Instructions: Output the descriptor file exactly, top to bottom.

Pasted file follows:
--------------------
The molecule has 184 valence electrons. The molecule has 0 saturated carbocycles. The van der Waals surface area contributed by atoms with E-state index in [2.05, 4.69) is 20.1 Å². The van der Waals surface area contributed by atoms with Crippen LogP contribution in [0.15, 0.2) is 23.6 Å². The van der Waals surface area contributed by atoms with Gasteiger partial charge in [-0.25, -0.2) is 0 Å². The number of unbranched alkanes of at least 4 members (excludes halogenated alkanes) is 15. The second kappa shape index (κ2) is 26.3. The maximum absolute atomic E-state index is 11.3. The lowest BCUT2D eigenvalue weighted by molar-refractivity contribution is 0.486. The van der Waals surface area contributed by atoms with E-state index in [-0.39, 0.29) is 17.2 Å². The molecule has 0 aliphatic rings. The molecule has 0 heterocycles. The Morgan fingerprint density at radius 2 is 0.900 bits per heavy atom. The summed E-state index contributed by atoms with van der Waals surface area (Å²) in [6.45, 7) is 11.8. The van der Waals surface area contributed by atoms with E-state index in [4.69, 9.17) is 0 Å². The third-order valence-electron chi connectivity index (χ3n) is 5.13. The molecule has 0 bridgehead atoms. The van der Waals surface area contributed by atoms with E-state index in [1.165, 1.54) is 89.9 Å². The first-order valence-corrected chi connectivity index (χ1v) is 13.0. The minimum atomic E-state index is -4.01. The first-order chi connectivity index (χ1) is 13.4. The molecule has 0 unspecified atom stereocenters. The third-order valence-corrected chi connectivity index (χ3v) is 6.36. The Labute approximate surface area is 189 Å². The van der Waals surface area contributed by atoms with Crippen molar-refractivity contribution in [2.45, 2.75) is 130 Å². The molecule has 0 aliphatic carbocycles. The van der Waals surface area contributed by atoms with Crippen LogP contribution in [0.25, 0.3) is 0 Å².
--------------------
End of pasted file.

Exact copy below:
The molecule has 184 valence electrons. The molecule has 0 saturated carbocycles. The van der Waals surface area contributed by atoms with E-state index in [2.05, 4.69) is 20.1 Å². The van der Waals surface area contributed by atoms with Crippen LogP contribution in [0.15, 0.2) is 23.6 Å². The van der Waals surface area contributed by atoms with Gasteiger partial charge in [-0.25, -0.2) is 0 Å². The number of unbranched alkanes of at least 4 members (excludes halogenated alkanes) is 15. The second kappa shape index (κ2) is 26.3. The maximum absolute atomic E-state index is 11.3. The lowest BCUT2D eigenvalue weighted by molar-refractivity contribution is 0.486. The van der Waals surface area contributed by atoms with E-state index in [-0.39, 0.29) is 17.2 Å². The molecule has 0 aliphatic rings. The molecule has 0 heterocycles. The Morgan fingerprint density at radius 2 is 0.900 bits per heavy atom. The summed E-state index contributed by atoms with van der Waals surface area (Å²) in [6.45, 7) is 11.8. The van der Waals surface area contributed by atoms with E-state index in [4.69, 9.17) is 0 Å². The third-order valence-electron chi connectivity index (χ3n) is 5.13. The molecule has 0 bridgehead atoms. The van der Waals surface area contributed by atoms with E-state index in [1.165, 1.54) is 89.9 Å². The first-order valence-corrected chi connectivity index (χ1v) is 13.0. The minimum atomic E-state index is -4.01. The first-order chi connectivity index (χ1) is 13.4. The molecule has 0 unspecified atom stereocenters. The third-order valence-corrected chi connectivity index (χ3v) is 6.36. The Labute approximate surface area is 189 Å². The van der Waals surface area contributed by atoms with Crippen molar-refractivity contribution in [2.45, 2.75) is 130 Å². The molecule has 0 aliphatic carbocycles. The van der Waals surface area contributed by atoms with Crippen LogP contribution in [0.25, 0.3) is 0 Å².